Packed with action and great performances from returning stalwarts Linda Hamilton and Schwarzenegger and newcomers Mackenzie Davis and Gabriel Luna, Terminator: Dark Fate tries to add purpose to a franchise on life support. Either too much too late or too little too late, fans are decidedly split on the results for this possible final bow from the series. Sagging box office aside, Paramount delivers one hell of a beautiful 4K UHD Blu-ray presentation with a rocking robust Dolby Atmos audio track and a practically pristine native 4K Dolby Vision transfer. While not plentiful, bonus features are actually worth the watch. You may love the movie or hate it, but the disc is Recommended.
We also Reviewed The Blu-ray HERE
"Why do you care about her?"
"Because I was her."
August 29th, 1997 came and went. Judgement Day never happened - or did it? Dani Ramos (Natalia Reyes) had a normal life until a cybernetic-augmented warrior from the future named Grace (Mackenzie Davis) saves her from the lethal terminator model REV-9 (Gabriel Luna) capable of looking like anyone and splitting into two separate killing machines. With Sarah Connor (Linda Hamilton) and a displaced T-800 (Arnold Schwarzenegger), Grace may be able to keep Dani and the future of the human race alive.
If Terminator 3: Rise of the Machines was the franchise return, Terminator Salvation the reimagining and Terminator Genisys the reboot, Terminator: Dark Fate is the retcon. Disavow previously failed sequels for a new path forward fully approved by the original series creator James Cameron. While it seems he was heavily involved behind the scenes, even Cameron's involvement isn't enough to keep the spark alive. Too many flubs too quickly have exhausted fans salivating for that tinge of nostalgia but hungry for something fresh and new. Judging by box office tallies, the Terminator franchise is long past critical condition, it's about to be permanently pulled from life support.
The Terminator and Terminator 2: Judgement Day are without argument the best of the franchise. Ever since we've had one entry after another struggling with a reason for existing beyond maintaining the presence of a potentially profitable intellectual property that always seems hellbent on crafting a "new trilogy." When it comes to sequels or reboots - I don't have a bias against them so long as there's a reason for them to exist. If it's just to do the same thing all over again, it's a waste of time. Worse than that is if the film manages to invalidate the purpose of the best films of the franchise. While Terminator: Dark Fate does bring back key creative personnel and cast members and does find an interesting way to move the franchise forward for future installments, it comes at the cost of invalidating the reason we watched The Terminator and T2: Judgement Day in the first place.
I don't want to go into spoilers. This is the internet, if you want to know what happens at the beginning of this film (if you somehow managed to not hear about it already) it's easy for you to find. I won't give that away here so forgive my intentionally cryptic verbiage. In an effort to be relevant to the times and find a way to move the franchise forward, it treats a very important character with such disservice that Terminator: Dark Fate essentially renders the first two films meaningless. If Dark Fate is truly intended to be a proper second sequel - what it does to a character makes watching the first two films pointless. There are so many different and better ways they could have handled that character and their arc in this new universe of Terminator films without doing that in that particular way. That act at the beginning could have been meaningful, instead, it was a means to just get a character out of the way. Vagueness over.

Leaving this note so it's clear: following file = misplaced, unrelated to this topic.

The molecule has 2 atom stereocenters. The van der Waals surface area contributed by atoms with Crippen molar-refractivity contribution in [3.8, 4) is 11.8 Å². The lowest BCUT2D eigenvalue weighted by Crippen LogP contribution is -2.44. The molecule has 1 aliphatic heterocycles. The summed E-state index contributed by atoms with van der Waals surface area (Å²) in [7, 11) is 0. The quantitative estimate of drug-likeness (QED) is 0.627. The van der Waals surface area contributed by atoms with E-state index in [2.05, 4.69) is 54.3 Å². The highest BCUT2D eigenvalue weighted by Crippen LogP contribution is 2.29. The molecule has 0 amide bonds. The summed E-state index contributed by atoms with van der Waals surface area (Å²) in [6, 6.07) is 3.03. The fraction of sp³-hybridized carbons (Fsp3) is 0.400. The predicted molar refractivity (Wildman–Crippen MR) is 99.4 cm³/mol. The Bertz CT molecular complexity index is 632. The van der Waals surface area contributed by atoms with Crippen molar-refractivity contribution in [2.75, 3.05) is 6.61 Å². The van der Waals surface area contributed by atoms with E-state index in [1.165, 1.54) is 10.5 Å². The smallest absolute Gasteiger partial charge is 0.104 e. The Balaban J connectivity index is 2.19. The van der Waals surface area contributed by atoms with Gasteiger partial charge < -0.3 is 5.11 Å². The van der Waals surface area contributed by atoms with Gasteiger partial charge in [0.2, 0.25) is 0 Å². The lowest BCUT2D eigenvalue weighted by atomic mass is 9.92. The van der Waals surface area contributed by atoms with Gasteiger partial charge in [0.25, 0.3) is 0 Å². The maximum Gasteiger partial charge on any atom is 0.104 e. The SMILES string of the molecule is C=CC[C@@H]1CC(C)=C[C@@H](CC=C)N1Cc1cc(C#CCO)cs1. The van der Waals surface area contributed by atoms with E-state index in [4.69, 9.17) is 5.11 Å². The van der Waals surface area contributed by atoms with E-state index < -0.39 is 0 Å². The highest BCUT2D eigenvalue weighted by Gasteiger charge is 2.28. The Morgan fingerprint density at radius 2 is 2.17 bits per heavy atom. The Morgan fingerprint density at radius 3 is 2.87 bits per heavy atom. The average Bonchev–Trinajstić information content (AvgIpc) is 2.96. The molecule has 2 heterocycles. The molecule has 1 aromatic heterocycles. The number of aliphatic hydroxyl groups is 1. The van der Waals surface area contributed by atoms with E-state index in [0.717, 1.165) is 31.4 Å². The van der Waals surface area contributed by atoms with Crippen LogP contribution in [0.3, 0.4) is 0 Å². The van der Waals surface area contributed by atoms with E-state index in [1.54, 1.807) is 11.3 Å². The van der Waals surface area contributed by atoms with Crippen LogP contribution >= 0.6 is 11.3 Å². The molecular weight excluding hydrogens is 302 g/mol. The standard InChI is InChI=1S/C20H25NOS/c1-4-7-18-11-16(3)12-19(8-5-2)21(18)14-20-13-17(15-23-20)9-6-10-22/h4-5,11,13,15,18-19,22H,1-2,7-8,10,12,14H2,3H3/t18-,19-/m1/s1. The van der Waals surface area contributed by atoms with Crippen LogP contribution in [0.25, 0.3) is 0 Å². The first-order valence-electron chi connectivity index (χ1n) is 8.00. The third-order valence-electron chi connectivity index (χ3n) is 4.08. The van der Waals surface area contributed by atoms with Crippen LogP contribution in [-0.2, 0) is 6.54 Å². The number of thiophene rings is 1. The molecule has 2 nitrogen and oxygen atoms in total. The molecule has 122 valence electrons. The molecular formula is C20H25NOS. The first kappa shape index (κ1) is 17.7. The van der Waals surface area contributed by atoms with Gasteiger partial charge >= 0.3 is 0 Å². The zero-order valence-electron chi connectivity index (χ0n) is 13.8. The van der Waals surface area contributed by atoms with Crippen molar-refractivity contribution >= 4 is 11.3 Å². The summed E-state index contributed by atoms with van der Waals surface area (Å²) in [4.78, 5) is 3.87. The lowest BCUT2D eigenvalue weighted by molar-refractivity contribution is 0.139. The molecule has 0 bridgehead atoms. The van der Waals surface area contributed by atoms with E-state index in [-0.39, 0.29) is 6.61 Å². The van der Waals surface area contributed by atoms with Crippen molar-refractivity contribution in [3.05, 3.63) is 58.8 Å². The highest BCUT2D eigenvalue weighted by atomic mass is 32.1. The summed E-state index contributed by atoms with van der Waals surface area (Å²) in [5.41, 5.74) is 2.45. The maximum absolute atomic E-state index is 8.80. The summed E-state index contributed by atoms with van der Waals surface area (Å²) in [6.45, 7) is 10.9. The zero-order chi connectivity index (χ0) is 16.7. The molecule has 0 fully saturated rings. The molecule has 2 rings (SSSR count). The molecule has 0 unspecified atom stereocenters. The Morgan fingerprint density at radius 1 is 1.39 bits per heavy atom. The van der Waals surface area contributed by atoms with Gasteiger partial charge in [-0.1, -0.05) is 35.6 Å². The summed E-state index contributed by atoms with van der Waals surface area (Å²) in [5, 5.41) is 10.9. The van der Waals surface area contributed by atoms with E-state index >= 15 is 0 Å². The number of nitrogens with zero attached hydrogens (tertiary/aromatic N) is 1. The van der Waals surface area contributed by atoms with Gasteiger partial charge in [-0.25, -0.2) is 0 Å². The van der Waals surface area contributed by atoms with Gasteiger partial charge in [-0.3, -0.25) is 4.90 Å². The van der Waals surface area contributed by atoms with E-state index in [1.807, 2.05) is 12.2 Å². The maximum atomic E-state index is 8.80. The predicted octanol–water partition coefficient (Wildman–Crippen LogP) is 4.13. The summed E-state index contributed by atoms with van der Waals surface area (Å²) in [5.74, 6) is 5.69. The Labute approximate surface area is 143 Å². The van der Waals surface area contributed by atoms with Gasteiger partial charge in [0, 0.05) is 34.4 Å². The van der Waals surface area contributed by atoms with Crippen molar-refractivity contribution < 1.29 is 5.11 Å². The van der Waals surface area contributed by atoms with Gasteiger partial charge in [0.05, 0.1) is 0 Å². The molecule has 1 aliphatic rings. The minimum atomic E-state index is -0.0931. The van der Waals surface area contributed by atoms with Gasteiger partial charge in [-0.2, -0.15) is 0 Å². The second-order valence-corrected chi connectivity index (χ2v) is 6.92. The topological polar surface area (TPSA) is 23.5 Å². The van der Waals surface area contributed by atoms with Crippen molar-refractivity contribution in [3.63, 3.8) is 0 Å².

While I have a pretty big plot gripe with this film, I do like most of what it set out to do and the ride it puts you on. Tim Miller crafted exhilarating action sequences that get bigger and crazier giving the film - and the franchise - a sense of urgency. Mackenzie Davis as Grace was a cool addition to the series as the new personally motivated protector willing to sacrifice her life for the future. An augmented super-human she is fast, cunning, and lethal - but her enhancements can also be a weakness. Gabriel Luna as the REV-9 was the first time since Robert Patrick that I had any fear of the primary villain of a Terminator film. Linda Hamilton was awesome to see again as a rough battle-hardened Sarah who desperately needed a reason to keep going. I loved her in this and she's a big piece of what the franchise has been missing. Hell, even Schwarzenegger looks like he's back on better footing as the T-800 since T2 - but they seriously need to stop trying to give him a name. Carl, Pops - it doesn't work. Aside from that I really liked where this film aimed to take the franchise - it's how it decided to get there where I have a problem.
On the scale of Terminator films, Dark Fate is certainly better than Genisys, and I'd say I feel it's more coherent and interesting than Salvation. I'd put it about on par with Terminator 3: Rise of the Machines for entertainment value. I'll still pull this one out from time to time to give it a watch as I do with all of the other movies, but it won't be the special film I'd hoped it would be. It won't be like the first two films where I make it a point to pop some corn, turn out the lights, and silence my phone each viewing.
Vital Disc Stats: The 4K Ultra HD Blu-ray
Paramount delivers Terminator: Dark Fate to 4K UHD in a two-disc 4k UHD Blu-ray + Blu-ray + Digital set. The discs are housed in a two-disc case with identical slipcover artwork. The disc loads to an animated main menu with a traditional navigation structure. None of the bonus features are available on the 4K disc.